5. Aluminium Was More Valuable Than Gold


Chemists knew that aluminium was around for about 40 years before they had the technology to isolate it. When they finally did so in 1825, it became insanely valuable. Originally, a Danish chemist developed the method for extracting only the tiniest bit, and it wasn’t until 1845 that the Germans figured out how to create enough of it that they could study even its most basic properties. In 1852, the average price of aluminium was around US$1,200 per kilogram. Today, that’s the equivalent of about US$33,650.

It wasn’t until the 1880s that another process was developed that would allow for the more widespread use of aluminium, and until then, it remained incredibly valuable. The first president of the French Republic, Napoleon III, used aluminium dinner settings for only his most valued guests. The regular, run-of-the-mill guests were seated with gold or silver tableware. The King of Denmark wore an aluminium crown, and when it was chosen as the capstone of the Washington Monument, it was the equivalent of choosing pure silver today. Upscale Parisian ladies wore aluminium jewellery and used aluminium opera glasses to demonstrate just how wealthy they were.

Aluminium also formed the backbone of visions for the future. It was the biggest attraction at the Parisian Exposition of 1878, and it became the material of choice for writers like Jules Verne when they were building their grand visions of the future. Aluminium was going to be used for everything from entire city structures to rocket ships.

Of course, the value of aluminium took a steep dive when new ways were developed to create it, and it was suddenly everywhere.

4. Fluorine’s Deadly Challenge


The first observations of fluorine came from the 1500s, with a German mineralogist who described it as a material that served to lower the melting point of ore. In 1670, a glass worker accidentally found that fluorspar and acids would react and used the reaction to etch glass. Isolating fluorine proved much more difficult - and deadly.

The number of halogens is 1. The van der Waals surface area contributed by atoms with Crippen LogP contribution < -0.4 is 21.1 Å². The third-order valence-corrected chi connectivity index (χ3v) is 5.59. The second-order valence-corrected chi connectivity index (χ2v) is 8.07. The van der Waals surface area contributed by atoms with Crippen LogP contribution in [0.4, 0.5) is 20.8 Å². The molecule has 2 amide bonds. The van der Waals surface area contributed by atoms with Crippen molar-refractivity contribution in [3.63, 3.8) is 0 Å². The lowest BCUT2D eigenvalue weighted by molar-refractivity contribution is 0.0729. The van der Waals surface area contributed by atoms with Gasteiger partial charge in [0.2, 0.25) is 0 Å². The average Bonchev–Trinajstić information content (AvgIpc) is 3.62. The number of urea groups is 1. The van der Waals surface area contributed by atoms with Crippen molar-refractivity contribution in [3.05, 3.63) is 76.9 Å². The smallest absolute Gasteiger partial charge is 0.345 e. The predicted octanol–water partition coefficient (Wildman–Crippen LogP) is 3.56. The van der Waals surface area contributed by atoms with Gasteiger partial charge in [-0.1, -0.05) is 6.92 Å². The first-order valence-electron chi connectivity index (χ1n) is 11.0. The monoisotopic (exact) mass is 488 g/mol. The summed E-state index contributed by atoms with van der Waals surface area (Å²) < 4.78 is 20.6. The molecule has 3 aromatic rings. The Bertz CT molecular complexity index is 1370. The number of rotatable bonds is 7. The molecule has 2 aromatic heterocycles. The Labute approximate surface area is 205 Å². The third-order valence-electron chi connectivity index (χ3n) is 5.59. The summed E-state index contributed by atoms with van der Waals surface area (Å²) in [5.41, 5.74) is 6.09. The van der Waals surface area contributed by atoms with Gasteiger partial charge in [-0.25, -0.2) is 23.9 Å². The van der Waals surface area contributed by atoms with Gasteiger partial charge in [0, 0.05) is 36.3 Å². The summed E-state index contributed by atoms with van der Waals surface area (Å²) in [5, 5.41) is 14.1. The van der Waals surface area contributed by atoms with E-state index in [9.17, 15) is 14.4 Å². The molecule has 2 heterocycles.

It was our old friend Carl Scheele who determined that it was something in the fluorspar that was causing the reaction, and in 1771, the hunt for fluorine began in earnest. Before it was finally isolated by Ferdinand Frederic Henri Moissan in 1886 (earning him a Nobel Prize), the process left quite a trail of illness and injury. Moissan himself was forced to stop his work four times as he suffered from, and slowly recovered from, fluorine poisoning. The damage done to his body was so great that it’s generally thought that his life would have been incredibly shortened by it had he not died of appendicitis only a few months after accepting the Nobel Prize.

Humphry Davy’s attempts would leave him with permanent damage to his eyes and fingers. A pair of Irish chemists, Thomas and George Knox, also worked extensively on trying to isolate fluorine, with one dying and the other left bedridden for years. A Belgian chemist also died in his attempts, and a similar fate befell French chemist Jerome Nickels. In the 1860s, George Gore’s work resulted in a few explosions, and it was only when Moissan stumbled onto the idea of lowering the temperature of his sample to –23 degrees Celsius (–9 °F) and then trying to isolate the highly volatile liquid that fluorine was successfully documented for the first time.

3. The Element Named For The Devil


Nickel is incredibly common today, used as an alloy and lending its name to a US coin (that’s really only about 25 percent actual nickel). The name is something of an oddity, though. While many elements are named for gods and goddesses, or their most desirable characteristic, nickel is named for the Devil.